Tahoe Daily Tribune: Incline Village seeks new path on housing crisis

Some Incline residents want independence from Washoe County

Since the pandemic, local governments and organizations around the lake and in Truckee have been scrambling to come up with solutions to the housing crisis.

That’s included putting moratoriums on short-term rentals, building multiple workforce housing developments, and even offering thousands of dollars to second homeowners to rent their vacant homes to local workers and families.

Among this expedient change, Crystal Bay and Incline Village have been experiencing some of the worst effects of the housing crisis. Recently, the Village Market of Incline closed its doors after 42 years — in part due to a lack of employees.

Tahoe Luxury Properties real estate agent Amie Quirarte said that the Nevada side of the lake has always been a hot spot due to its low property taxes.

“…the second piece, which is arguably the biggest, is that there were so many changes happening in the political climate across every state and because… the coronavirus has become so highly politicized people left California… and Nevada was a really great state for people to relocate to as far as retirement benefits go and capitalizing on some tax benefits over there if you were switching your residency and Incline saw a huge demand,” Quirarte said. “We just saw a $60 million dollar sale over there – the prices are much higher there than on the California side.”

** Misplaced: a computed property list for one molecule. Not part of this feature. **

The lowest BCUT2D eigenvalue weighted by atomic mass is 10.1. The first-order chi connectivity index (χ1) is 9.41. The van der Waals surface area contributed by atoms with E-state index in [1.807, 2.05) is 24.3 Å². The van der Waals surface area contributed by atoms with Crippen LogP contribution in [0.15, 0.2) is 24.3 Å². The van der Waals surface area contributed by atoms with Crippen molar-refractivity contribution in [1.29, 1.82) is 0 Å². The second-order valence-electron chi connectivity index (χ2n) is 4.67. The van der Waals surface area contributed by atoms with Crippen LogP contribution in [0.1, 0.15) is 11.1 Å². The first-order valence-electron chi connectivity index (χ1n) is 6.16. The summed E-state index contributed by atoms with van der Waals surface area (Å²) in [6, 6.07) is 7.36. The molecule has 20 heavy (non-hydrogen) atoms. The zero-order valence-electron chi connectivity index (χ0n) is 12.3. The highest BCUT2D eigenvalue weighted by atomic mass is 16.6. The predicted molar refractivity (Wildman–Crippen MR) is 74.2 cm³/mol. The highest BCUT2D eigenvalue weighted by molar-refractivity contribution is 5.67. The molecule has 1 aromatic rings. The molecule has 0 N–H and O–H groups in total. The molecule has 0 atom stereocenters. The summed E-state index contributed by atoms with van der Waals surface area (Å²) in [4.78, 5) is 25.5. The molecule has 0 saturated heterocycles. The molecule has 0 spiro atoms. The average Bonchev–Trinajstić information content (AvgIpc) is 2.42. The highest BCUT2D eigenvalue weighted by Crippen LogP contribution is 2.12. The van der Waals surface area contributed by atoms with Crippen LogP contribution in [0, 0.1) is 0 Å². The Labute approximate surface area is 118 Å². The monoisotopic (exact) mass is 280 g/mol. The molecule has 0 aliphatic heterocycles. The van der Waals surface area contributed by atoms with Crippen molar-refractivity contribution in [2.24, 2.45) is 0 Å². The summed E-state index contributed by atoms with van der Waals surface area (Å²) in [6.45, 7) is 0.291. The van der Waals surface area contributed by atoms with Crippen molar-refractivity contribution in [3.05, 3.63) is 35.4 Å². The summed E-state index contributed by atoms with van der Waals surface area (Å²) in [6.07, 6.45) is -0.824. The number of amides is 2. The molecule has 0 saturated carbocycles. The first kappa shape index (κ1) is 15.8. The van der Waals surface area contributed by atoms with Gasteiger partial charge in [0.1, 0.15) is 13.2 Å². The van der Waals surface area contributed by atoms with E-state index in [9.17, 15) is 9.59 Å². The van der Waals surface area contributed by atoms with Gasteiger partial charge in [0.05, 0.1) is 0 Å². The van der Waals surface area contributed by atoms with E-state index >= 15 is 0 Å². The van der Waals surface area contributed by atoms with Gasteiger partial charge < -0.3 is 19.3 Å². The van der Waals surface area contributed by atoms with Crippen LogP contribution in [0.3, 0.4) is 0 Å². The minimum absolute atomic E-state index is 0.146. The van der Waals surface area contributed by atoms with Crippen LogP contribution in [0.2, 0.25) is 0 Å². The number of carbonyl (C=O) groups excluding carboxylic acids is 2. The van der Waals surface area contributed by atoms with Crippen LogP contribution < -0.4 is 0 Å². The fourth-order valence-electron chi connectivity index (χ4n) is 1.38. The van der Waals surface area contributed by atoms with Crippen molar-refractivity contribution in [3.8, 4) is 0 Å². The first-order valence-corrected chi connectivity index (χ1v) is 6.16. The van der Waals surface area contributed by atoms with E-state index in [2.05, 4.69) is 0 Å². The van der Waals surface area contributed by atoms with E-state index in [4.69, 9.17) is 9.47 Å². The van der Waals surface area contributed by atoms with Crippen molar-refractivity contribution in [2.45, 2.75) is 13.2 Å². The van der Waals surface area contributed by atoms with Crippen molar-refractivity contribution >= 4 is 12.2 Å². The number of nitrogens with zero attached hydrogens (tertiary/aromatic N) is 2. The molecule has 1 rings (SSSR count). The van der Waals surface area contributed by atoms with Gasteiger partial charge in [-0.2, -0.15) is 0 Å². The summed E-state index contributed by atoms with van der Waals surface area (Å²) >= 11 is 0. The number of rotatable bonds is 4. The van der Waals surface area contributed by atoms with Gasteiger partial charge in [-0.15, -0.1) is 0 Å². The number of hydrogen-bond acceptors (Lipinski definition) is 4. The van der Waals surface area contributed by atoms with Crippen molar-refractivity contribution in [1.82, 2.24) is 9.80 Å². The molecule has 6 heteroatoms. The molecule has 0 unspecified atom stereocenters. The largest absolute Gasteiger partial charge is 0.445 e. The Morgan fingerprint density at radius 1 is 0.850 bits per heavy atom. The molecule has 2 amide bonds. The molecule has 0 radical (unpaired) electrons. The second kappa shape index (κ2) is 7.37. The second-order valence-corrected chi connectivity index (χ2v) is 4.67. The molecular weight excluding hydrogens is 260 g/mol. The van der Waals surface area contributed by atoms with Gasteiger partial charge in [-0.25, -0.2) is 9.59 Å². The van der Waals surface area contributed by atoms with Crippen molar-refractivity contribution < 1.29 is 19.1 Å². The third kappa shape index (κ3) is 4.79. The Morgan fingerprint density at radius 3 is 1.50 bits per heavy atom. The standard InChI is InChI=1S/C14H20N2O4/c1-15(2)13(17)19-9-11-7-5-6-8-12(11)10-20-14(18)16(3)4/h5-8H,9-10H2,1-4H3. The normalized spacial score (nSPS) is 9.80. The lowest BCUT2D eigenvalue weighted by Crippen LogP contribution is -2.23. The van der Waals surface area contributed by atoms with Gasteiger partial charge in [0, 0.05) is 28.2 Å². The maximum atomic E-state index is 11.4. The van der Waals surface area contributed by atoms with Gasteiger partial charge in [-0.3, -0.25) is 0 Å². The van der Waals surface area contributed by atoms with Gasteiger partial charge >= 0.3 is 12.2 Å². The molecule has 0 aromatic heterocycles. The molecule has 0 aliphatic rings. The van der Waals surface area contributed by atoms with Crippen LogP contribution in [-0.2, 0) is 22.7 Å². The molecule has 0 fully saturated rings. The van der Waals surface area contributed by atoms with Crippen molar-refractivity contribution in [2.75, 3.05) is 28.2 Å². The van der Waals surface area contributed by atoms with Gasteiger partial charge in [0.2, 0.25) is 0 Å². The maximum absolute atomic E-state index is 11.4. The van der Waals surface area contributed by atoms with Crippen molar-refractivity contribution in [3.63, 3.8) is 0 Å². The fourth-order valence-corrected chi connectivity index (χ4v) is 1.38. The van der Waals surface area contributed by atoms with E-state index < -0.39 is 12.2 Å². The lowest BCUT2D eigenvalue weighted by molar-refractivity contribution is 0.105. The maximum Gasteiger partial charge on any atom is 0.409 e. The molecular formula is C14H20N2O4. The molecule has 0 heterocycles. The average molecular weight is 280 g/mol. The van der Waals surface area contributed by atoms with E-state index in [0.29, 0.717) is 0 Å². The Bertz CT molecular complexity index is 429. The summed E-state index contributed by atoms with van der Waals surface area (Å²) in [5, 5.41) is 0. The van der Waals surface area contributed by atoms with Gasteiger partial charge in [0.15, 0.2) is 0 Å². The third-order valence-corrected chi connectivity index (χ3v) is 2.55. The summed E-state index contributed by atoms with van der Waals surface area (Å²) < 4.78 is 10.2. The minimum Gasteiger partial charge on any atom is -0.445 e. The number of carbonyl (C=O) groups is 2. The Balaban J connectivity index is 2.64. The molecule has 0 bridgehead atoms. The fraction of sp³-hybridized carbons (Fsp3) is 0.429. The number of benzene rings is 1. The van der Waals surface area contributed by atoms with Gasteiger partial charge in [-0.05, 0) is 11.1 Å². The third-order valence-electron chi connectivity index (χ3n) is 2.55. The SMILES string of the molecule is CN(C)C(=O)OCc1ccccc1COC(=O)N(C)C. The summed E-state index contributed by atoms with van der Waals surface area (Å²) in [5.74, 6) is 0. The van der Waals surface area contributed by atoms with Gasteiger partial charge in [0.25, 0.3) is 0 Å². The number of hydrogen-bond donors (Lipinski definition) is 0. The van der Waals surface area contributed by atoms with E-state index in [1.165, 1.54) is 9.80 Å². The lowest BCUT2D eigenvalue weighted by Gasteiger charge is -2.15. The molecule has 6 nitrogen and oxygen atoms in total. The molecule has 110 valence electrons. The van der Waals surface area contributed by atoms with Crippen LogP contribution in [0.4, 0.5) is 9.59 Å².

Due to the lack of affordable housing, much of the local workforce has been pushed out and left many businesses at a loss for employees. Incline Village General Improvement District has also been experiencing an impact to its ability to recruit and retain employees, according to General Manager Indra Winquest – but it does not have as much autonomy over housing as some may think.

“A lot of people think that IVGID has more abilities than it does in regard to how we control (housing) as the local government,” said Tim Callicrate, chairman of the district’s Board of Trustees. “The tough part is we can’t – we have to work with the county. Though we have many, many people here in town who have been really forthright and stepping up and trying to come up with a positive, workable solution. … we’re a general improvement district under the auspices of the county. These are zoning issues that we have no control over … so far we’re doing the best that we can with the limitations that we have as a general improvement district.”

Read the full article here.